Based on the music’s popularity, importance and quality, here are the Top 10 Beatles songs as chosen by Newsday music critic Glenn Gamboa, reporter David J. Criblez and Entertainment Editor Andy Edelstein.
1. “Hey Jude” (1968): Paul McCartney originally wrote “Hey Jules” as a song to cheer up John Lennon’s son, Julian, as his parents divorced. But it became an uplifting anthem for the turbulent end of the ‘60s, as people tried to take their sad songs and make them better. “Hey Jude,” the band’s first single on their own Apple Records label, became The Beatles’ biggest American hit, staying at No. 1 for nine weeks.
2. “I Want to Hold Your Hand” (1964): Lyrically, they were still writing and thinking like teenagers as they sought out hand-holding. Sonically, though, they were building something revolutionary, something new and exciting that even built the screaming that was destined to follow them into the song’s verses.
3. “A Day in the Life” (1967): John Lennon actually sounds haunted when he opens the song with “I read the news today, oh, boy.” There was so much worry and dread then that the paper could cause despair, but as they work through the day, they find ways to cope. The middle part, where McCartney sings a bouncy ode to a regular workday that ends with a smoke, is the counterpoint to Lennon’s despair. And it wins out in the end.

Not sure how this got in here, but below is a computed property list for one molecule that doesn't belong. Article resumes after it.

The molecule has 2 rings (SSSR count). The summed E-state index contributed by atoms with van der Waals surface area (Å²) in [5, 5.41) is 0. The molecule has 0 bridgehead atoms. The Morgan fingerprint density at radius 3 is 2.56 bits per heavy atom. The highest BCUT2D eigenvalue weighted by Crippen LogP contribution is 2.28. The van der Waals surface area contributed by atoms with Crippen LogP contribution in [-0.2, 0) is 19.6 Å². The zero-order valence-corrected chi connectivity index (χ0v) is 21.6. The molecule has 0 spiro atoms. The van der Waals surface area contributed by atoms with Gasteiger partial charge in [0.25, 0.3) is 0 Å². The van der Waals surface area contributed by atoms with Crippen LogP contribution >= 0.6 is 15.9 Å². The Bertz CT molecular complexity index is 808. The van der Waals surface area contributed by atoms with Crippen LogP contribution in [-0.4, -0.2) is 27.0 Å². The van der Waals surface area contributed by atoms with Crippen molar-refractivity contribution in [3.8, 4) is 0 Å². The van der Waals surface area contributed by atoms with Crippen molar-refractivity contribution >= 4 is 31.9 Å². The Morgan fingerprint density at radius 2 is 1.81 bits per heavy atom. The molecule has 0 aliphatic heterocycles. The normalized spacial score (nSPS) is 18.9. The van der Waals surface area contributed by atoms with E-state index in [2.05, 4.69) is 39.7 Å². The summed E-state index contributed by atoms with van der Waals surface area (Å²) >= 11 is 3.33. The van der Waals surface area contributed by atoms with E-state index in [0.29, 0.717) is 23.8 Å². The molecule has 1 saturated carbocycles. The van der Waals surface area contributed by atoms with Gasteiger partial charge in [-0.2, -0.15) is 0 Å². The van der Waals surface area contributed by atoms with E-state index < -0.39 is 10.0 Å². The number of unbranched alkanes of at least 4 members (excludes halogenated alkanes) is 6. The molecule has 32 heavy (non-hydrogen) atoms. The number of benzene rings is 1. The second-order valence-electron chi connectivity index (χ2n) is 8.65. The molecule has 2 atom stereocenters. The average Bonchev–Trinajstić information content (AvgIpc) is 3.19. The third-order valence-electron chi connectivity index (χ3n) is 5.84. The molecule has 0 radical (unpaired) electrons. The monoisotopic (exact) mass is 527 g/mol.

4. “Yesterday” (1965): The Beatles’ most-recognizable song and its most-covered composition came to McCartney in a dream, where the lyrics were “S greatest of the 20th century. That McCartney, who recorded the song just before his 23rd birthday, could conjure up such feecrambled eggs, oh, my baby, how I love your legs.” Sure, the lyrics had to change, but his feelings of loss and regret at his young age only proved how quickly the band was progressing as artists.
5. “Something” (1969): The beauty of this George Harrison composition is in its lack of specifics. He can’t really pin down anything. He gets the most excited about declaring, “I don’t know!” But his love permeates the entire song so thoroughly that it’s easy to see why it became one of the most-covered songs in The Beatles’ catalog.
6. “She Loves You” (1964): It was the chart-topping tipping point for Beatlemania in England. Yeah! Yeah! Yeah!
7. “While My Guitar Gently Weeps” (1968): The achingly beautiful song is a rarity for several reasons, including the guest appearance of Eric Clapton and the fact that it was written by George Harrison.
8. “I Saw Her Standing There” (1964): The brilliance of the Lennon-McCartney song is in the opening couplet. “You know what I mean” divided the world into two camps — the ones who did and were ready to dance through the night and hold each other tight and the ones who didn’t.
9. “Help!” (1965): The title track to The Beatles’ second movie really was a cry for help — an incredibly catchy one. Though the movie plays as a comedic race to save Ringo Starr from getting sacrificed by a cult, the song talks of how Beatlemania made life tougher, especially for Lennon.
10. “Let It Be” (1970): It started out as a personal pep talk as Paul McCartney sings of “times of trouble,” as the band self-destructed, and having a comforting vision of his mother, Mary. But “Let It Be’s” message of acceptance and faith has provided far more universal inspiration to generations of fans.